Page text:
It was easy to lose track of time when in the water.  When we hopped in, we immediately would get a bit disoriented from the jump and the turbulent water.  Then we’d quickly make sure our mask was on and that the snorkel had no water in it.  Then we’d try to locate the whale shark, which wasn’t that easy, despite them being so big, because the visibility wasn’t great.  All of the plankton that whale sharks eat makes the water very milky, so the visibility wasn’t much more than 20 feet.  Indeed, it was hard for us to ever see the head and the tail of the whale sharks clearly at the same time, because if we could see one clearly, the other was fuzzy from being too far away.  But once we found the shark and determined which direction it was headed, we would swim over and try to get alongside, preferably near the front where the whale shark could see us and realize we weren’t trying to attack them.  Once we finally got alongside – which didn’t happen every time by a long shot – we would swim as long as we could, whether that was 10 seconds or 10 minutes.

We were all very excited, and didn’t realize how late it was getting.  Eventually we were all exhausted, but it hit us all at once, like a sugar crash or something.  We got back around 1 or 2, dropped off our stuff at the room, then headed to lunch in the lounge area, which a nice view out over the small bay in front.  About an hour later, we went to snorkel with the sea lions, which inhabited a small island just a few minutes from the resort.  It was the two of us and Cynthia; Claudia’s leg was bothering her and Deanna was helping her out.  We were a bit on edge, because in South Georgia all of the sea lions were unfriendly every time we were around them, particularly when we were near the shoreline.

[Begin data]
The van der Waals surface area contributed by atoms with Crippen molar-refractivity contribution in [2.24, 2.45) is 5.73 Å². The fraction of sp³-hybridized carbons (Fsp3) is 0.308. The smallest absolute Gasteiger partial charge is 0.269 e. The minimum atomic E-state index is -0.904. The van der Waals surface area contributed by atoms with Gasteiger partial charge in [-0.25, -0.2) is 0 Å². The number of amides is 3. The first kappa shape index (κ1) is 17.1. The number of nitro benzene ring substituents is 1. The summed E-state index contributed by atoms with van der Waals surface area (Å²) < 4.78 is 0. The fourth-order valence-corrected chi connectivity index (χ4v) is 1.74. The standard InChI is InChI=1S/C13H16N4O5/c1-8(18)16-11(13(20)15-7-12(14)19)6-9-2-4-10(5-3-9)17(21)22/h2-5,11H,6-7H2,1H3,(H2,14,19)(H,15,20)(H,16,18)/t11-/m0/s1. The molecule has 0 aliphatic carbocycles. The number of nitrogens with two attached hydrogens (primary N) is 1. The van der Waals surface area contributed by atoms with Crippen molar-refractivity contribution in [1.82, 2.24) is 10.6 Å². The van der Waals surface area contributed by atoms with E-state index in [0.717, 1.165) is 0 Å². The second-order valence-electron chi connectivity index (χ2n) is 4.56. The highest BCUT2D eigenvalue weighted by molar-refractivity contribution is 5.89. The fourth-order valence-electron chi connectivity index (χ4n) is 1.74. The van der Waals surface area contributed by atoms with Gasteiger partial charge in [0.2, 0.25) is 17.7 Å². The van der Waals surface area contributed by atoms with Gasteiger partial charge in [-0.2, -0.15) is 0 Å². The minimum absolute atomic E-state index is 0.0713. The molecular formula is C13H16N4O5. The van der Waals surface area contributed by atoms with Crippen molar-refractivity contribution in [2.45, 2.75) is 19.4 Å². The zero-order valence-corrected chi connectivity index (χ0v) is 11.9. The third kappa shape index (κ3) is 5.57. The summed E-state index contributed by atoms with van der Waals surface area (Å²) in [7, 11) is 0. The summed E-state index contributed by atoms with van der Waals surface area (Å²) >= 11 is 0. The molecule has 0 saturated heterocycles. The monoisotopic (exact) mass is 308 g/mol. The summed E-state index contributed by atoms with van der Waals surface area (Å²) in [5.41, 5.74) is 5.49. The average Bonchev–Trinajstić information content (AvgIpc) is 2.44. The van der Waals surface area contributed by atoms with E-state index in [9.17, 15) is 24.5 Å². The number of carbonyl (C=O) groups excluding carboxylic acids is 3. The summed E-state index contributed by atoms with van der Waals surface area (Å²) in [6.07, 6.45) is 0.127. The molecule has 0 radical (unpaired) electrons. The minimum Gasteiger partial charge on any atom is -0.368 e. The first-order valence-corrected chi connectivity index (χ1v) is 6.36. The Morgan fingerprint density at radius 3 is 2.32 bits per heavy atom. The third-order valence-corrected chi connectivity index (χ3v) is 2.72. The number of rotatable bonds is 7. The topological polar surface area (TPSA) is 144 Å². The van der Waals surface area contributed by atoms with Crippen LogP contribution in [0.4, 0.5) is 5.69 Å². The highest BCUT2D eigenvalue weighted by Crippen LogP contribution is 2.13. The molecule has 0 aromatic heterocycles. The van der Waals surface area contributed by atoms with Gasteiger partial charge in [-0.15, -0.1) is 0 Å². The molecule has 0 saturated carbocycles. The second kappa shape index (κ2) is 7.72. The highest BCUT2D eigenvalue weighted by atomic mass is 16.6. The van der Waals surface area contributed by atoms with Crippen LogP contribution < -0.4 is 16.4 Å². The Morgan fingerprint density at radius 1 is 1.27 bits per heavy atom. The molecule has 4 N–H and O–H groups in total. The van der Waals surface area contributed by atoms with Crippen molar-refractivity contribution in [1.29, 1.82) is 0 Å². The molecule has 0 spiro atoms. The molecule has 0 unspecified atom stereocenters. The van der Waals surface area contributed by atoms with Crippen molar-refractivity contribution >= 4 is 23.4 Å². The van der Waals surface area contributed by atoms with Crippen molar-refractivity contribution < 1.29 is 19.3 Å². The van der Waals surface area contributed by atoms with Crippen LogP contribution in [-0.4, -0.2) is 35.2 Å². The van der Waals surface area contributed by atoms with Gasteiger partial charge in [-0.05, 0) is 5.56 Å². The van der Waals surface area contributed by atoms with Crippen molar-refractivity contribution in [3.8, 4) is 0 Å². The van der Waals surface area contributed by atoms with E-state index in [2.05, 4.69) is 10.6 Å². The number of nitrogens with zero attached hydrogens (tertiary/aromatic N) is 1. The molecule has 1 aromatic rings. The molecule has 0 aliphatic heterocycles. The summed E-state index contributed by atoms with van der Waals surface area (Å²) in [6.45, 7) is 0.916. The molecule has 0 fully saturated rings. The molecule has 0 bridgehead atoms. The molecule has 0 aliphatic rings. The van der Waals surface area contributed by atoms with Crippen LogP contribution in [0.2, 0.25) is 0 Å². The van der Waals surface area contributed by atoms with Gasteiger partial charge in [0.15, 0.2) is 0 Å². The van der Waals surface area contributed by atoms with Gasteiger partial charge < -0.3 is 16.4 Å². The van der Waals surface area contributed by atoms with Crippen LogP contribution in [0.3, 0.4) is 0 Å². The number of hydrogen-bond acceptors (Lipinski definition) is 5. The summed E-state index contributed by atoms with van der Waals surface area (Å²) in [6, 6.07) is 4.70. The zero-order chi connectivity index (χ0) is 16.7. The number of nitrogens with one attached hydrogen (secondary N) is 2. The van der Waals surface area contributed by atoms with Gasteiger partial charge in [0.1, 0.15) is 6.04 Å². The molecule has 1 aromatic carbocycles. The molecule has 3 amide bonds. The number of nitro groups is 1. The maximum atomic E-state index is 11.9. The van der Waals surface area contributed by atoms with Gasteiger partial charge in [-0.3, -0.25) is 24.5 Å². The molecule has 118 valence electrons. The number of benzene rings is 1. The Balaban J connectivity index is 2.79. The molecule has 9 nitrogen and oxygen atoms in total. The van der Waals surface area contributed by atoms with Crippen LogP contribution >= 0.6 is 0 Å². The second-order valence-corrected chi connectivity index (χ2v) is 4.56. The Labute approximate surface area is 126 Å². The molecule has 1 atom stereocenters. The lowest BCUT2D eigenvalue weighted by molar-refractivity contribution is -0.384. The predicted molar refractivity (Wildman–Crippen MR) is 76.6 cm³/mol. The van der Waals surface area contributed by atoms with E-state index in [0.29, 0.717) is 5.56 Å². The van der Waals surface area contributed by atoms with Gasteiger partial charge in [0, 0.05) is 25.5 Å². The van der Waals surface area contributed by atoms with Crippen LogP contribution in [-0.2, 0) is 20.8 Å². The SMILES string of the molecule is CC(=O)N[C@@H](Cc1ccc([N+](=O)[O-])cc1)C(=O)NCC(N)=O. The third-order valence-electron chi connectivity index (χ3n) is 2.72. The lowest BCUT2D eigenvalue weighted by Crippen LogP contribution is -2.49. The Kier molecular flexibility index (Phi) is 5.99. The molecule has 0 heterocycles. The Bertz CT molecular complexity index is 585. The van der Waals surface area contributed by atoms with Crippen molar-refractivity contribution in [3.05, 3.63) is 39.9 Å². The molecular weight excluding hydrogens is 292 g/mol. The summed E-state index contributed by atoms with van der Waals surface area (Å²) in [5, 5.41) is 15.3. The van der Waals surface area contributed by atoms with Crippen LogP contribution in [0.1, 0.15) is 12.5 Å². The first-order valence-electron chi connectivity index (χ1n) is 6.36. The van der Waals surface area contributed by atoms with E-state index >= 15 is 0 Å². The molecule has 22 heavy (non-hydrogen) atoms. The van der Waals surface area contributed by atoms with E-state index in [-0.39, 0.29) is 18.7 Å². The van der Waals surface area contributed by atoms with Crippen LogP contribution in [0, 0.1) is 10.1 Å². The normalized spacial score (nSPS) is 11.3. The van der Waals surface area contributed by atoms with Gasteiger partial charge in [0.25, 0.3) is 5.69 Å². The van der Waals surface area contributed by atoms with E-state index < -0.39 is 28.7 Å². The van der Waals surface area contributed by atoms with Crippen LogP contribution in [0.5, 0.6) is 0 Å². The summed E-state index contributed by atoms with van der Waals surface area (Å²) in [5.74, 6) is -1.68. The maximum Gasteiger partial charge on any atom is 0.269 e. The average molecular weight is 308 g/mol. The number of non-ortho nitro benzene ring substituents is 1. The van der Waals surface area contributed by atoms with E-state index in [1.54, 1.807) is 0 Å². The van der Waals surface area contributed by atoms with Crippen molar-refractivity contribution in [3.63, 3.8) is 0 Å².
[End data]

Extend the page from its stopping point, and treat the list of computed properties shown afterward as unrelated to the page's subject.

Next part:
The barking started as soon as the engine was turned off, as the sea lions had seen this enough to know it was playtime.  It was really shallow around the island, so we could always stand up if need be.  Underneath it was rocky, and Gray said we didn’t need to worry too much about stingrays, which apparently were voluminous on the sandy shores near the resort.  It was kind of disorienting how big, and how fast, the sea lions were.  We circumnavigated around the island, playing with sea lions, or more appropriately, them playing with us.  There was one large bull that swam up to Justin and showed its teeth; presumably he had gotten too close to the shoreline.

After we finished our snorkel, we came back to the resort for happy hour.  On the way back, to the northeast, was an amazing lightning storm from some clouds up around 30,000 feet if not higher. Lightning was going off constantly, every 10-15 seconds. It must have been pretty far away, as we never heard any thunder, but the light show in and of itself was really cool. Over our head it was just blue skies and sunshine. For happy hour it was margaritas, chips and guacamole, and music.  After happy hour, as the sun was starting to set, we went fishing a second time, and actually fished this time.  Gray and Rafa caught some stuff, but we can't remember what - we were just watching again.  It was basically dark when we got back.  We took a hand shower, which was a new experience.  There was a big box full of water with a handle for carrying, about the shape of a giant picnic basket.  Inside the box was a hose and a sprayhead with different settings. The hose had a dial for flow rate, and Gray told us to start with the flow as low as necessary, so as to not get through the water in short order.  As the water pressure decreased, turning up the flow rate got back to the same type of flow.  Each box held about 2 gallons of water, and miraculously, we managed to avoid running out of water.

Dinner was around 8pm.  We chatted about our backgrounds and interests at dinner.  Claudia and Deanna used to be flight attendants at TWA, which is where they met.  Deanna now works as a paralegal in the Bay Area, and Claudia does water and wastewater compliance stuff all over Riverside county.  Cynthia works for the Peace Corps, most recently in Guinea (after Ebola was eradicated), soon to be in Zambia, and was taking a well-deserved break.  We had a nice dinner, some more margaritas, and then went to sleep.